have the necessary funds to update the
current rail system. Trainswould be able
to compete with planes in terms of cost
and efficiency for consumers.
Creating connections such as the
ones listed above would be much more
efficient, according to Tom Zoellner an
article written in the Wall Street Journal:
"At an average speed of just 68 miles
an hour, Amtrak's Acela is a lumbering
mastodon compared with true 186-mile-
an-hour high-speed rail. Yet the Acela
and other trains in the northeast corridor
still manage to capture three-quarters
of the air and rail travelers between the
nation'scapital anditsdominantfinancial
center."
Journeys such as these are exactly
where the airlines are at their most
wasteful. Whether a plane is going 50
miles or around the world, substantial
fixed costs must be paid: maintenance,
labor, bag loading, taxes, landing fees,
cleaning and, especially, fuel. Planes
typically burn most of their fuel during
takeoff and landing. Despite this
inefficiency, short-haul trips still make
up the bulk of U.S. air travel: About two-
thirds of domestic flights are less than
700 miles, and about 35% of those are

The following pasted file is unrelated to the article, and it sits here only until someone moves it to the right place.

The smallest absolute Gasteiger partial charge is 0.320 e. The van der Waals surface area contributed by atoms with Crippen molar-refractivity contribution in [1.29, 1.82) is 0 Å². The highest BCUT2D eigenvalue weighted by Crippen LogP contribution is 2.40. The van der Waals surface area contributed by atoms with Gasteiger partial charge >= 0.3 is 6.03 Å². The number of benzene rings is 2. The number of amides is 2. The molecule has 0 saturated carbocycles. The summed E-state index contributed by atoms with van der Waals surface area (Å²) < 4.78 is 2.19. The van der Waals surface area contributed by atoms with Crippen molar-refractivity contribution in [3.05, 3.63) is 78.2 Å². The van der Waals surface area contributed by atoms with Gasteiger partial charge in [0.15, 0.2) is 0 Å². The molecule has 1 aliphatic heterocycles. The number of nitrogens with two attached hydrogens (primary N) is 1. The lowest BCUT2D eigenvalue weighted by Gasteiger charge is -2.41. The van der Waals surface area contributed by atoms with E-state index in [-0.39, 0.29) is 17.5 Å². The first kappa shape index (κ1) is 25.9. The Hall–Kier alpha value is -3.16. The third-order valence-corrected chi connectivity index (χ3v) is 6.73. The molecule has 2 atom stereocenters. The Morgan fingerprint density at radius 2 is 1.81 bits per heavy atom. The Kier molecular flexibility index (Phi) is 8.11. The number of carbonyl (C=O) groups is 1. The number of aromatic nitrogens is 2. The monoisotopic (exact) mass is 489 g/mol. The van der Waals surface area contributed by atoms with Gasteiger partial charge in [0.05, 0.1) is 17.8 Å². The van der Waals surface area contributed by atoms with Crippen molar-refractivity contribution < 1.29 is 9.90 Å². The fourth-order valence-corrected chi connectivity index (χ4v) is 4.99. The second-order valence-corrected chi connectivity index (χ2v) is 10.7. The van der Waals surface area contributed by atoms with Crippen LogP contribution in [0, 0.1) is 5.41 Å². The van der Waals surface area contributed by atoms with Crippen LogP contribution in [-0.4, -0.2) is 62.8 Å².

less than 350 miles. It is much harder, of
course, to build a high-speed rail system
thanto add a fewnewplanestothe fleet."
So, perhaps it's time for a change. In
the future, I hope I can hop on a high-
speed train that could take me from Ann
Arbor to Washington D.C in no time at
all.
Paul Sherman is an LSA senior

itriona Balfe as Claire Randall

N

ronr

The Citizens Alliance on
Prisons and Public Spending,
a Lansing-based non-profit,
advocates guidelines for the
state to take into consideration
during the reforms. Policies
such as, presumptive parole,
where all prisoners are released
after their minimum sentence
unless there is reason to believe
there's a risk, more discretion
for "good time" and revamping
the parole board have been
suggested by CAPPS to help
both prisoners and the state.
While violent crimes in
Michigan fell by 30 percent
from 1986 to 2006, state
prisons experienced growth
of more than 250 percent.
This increase stems from a
variety of factors that can be
altered. Our prisoners spend
4.3 years in prison compared
to the national average of
2.9 years. Imprisoning non-
violent crime offenders for
longer time proves ineffective

in ensuring safety for the
state. A 2013 study by the Pew'
Center found that Michigan's
rate of incarceration dropped
12 percent between 2007
and 2012 while crime rates
fell 17 percent during the
same time period indicating